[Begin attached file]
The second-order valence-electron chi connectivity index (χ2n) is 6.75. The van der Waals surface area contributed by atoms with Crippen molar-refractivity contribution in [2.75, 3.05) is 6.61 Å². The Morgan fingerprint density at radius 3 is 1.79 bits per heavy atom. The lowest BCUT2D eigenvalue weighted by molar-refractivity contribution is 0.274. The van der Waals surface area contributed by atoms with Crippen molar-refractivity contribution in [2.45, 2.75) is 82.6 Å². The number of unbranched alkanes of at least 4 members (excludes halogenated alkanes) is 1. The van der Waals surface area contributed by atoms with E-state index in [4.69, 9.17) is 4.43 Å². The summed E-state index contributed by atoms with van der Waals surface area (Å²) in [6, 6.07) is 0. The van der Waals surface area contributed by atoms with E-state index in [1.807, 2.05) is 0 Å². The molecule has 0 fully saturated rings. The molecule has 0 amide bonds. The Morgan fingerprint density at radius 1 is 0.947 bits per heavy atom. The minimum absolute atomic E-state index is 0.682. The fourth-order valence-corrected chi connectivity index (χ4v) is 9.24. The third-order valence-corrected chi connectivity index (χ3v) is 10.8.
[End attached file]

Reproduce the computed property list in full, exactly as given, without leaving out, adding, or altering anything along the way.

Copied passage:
The second-order valence-electron chi connectivity index (χ2n) is 6.75. The van der Waals surface area contributed by atoms with Crippen molar-refractivity contribution in [2.75, 3.05) is 6.61 Å². The Morgan fingerprint density at radius 3 is 1.79 bits per heavy atom. The lowest BCUT2D eigenvalue weighted by molar-refractivity contribution is 0.274. The van der Waals surface area contributed by atoms with Crippen molar-refractivity contribution in [2.45, 2.75) is 82.6 Å². The number of unbranched alkanes of at least 4 members (excludes halogenated alkanes) is 1. The van der Waals surface area contributed by atoms with E-state index in [4.69, 9.17) is 4.43 Å². The summed E-state index contributed by atoms with van der Waals surface area (Å²) in [6, 6.07) is 0. The van der Waals surface area contributed by atoms with E-state index in [1.807, 2.05) is 0 Å². The molecule has 0 fully saturated rings. The molecule has 0 amide bonds. The Morgan fingerprint density at radius 1 is 0.947 bits per heavy atom. The minimum absolute atomic E-state index is 0.682. The fourth-order valence-corrected chi connectivity index (χ4v) is 9.24. The third-order valence-corrected chi connectivity index (χ3v) is 10.8.